Groundcover roses combines decorativeness. Beautiful in form and color leaves, various flowers and unique fruits crowned densely branched bushes. As a rule, the width of a bush is always noticeably greater than its height. Plants bloom profusely throughout the season and unpretentious care.
History of groundcover roses
Groundcover roses were isolated as a separate group in the mid 70s of the twentieth century. But history knows that a groundcover has been grown as Rosa Wichuriana (Vihura) since the 19th century. The parents of these roses are miniature varieties of Chinese dwarf roses and the shape of the Wichuriana rose. In 1919, the breeders bred a more compact Max Graf variety, in 1932 they created the Fairy variety, and in 1968 Nozomi appeared, which had small leaves and pink flowers. Old varieties of ground cover beauties bloomed only once a season. Therefore, the breeders tried to bring varieties that would bloom from early summer until late autumn. A. Meilland brought Swany, Fiona varieties from France, and Holland donated Red Blanket and Rosy Cushion varieties.
In the 1980s, numerous ground-cover roses were cultivated by large rose-growing farms in Great Britain, Ireland and New Zealand. The leaders were two brands – the Game Bird line from Kordes, and the County line, from the joint cooperation of Poulsen and Kordes, which was then continued in the UK by M. Mettok.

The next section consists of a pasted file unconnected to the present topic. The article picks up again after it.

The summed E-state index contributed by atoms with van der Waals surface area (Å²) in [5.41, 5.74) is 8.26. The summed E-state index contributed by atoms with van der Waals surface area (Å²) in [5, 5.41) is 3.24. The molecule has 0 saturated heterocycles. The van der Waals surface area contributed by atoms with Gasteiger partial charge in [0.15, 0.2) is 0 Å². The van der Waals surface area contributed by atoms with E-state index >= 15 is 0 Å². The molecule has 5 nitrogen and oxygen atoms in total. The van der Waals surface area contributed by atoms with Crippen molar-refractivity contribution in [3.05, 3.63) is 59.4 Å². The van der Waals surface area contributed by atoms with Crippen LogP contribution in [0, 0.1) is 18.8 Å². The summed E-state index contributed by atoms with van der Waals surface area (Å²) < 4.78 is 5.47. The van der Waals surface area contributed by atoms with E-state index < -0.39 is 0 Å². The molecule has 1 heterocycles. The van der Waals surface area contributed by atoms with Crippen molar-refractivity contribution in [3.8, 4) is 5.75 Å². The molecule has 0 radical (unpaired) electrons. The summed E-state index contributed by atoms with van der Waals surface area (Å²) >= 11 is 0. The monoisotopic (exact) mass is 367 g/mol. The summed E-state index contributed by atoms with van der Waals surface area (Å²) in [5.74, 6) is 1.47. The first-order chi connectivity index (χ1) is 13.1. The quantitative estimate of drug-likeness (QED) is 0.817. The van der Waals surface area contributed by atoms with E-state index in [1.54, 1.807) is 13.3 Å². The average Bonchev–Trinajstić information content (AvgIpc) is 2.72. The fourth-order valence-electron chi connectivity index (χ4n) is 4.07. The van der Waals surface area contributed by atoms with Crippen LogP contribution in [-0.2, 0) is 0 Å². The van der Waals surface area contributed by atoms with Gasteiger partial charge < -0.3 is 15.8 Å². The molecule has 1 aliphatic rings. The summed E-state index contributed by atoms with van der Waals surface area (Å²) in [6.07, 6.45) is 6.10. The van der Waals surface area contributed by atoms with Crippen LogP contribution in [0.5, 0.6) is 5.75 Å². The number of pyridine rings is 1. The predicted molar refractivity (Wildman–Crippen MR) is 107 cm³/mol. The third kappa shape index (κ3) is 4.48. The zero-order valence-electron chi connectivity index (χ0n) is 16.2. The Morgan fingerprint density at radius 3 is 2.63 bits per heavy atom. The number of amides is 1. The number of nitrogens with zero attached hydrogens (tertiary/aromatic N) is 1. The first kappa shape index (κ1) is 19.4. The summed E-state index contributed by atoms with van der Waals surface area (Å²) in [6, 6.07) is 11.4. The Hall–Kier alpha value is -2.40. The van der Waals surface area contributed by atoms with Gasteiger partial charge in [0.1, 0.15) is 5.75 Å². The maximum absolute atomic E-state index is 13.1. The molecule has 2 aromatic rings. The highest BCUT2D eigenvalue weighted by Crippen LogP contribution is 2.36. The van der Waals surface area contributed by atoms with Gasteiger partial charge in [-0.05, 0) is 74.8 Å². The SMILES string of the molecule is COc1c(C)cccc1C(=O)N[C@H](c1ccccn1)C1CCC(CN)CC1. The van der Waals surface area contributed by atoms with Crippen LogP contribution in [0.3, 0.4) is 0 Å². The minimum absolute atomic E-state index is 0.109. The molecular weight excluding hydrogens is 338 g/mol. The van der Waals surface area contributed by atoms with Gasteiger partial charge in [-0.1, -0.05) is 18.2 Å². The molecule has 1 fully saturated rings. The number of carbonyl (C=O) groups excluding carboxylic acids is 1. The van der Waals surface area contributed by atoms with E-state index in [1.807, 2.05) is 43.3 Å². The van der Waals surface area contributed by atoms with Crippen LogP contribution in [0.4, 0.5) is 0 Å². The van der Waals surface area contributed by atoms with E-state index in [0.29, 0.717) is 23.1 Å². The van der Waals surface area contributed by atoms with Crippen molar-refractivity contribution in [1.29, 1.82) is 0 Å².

The French company Meilland Star Roses, with the help of its employees, has created a whole series of varieties called Landscape Roses. The band is called Meilland. It combines varieties of semi-woven roses and ground cover type, height from 40 cm to 150 cm, and a width of 80 cm to 3000 cm. These plants are resistant to diseases and unusually bloom profusely.
Description of groundcover roses
The group of ground cover roses includes creeping, drooping, arcuate and upright plants. Plant height varies from 20 cm to 2 m, and the width of some varieties can reach 6 m in diameter. Flowers of some varieties resemble an old garden rose. They can be simple, semi-double, double and thickly double, and have a strong aroma. The color palette is not so diverse.
Every year, plants of ground cover roses are becoming more and more popular due to their unpretentiousness, long flowering, resistance to various diseases, and excellent winter hardiness. They are used to creating picturesque carpets on the slopes, improve the problematic corners of the garden (hatches, bumps, etc.) are used as a border. Among them there are varieties that grow in cascades that can be used for growing on high boles. There are varieties that grow so that they can be used as climbing.
Dusty shoots of roses very densely cover the soil. Therefore, before planting these roses, it is necessary to thoroughly clean the soil from weeds, especially from rhizomatous (sow thistle, bindweed etc), otherwise it will be impossible to weed the soil. In addition, the weeds will give your ′′ pink carpet ′′ a sloppy look. From groundcover roses, you can easily get new plants by cutting or through cuttings.
Avon, Blenheim, Bonica, Broadlands, Chilterns, Essex, Ferdy, Fiona, Flower Carpet, Grouse, Gwent, Hertfordshire, Kent, White Cower, Immensee, Magic Carpet, Max Graf, Nozomi, Partridge, Weisse Immensee, Pheasant, Palissade Rose, Red Bells, Red Blanket, Repens Meidiland, Rosy Cushion, Snow Carpet, Blanche Neige, Suffolk, Bassino, Suma, Surrey, Sussex, Swany, Wiltshire…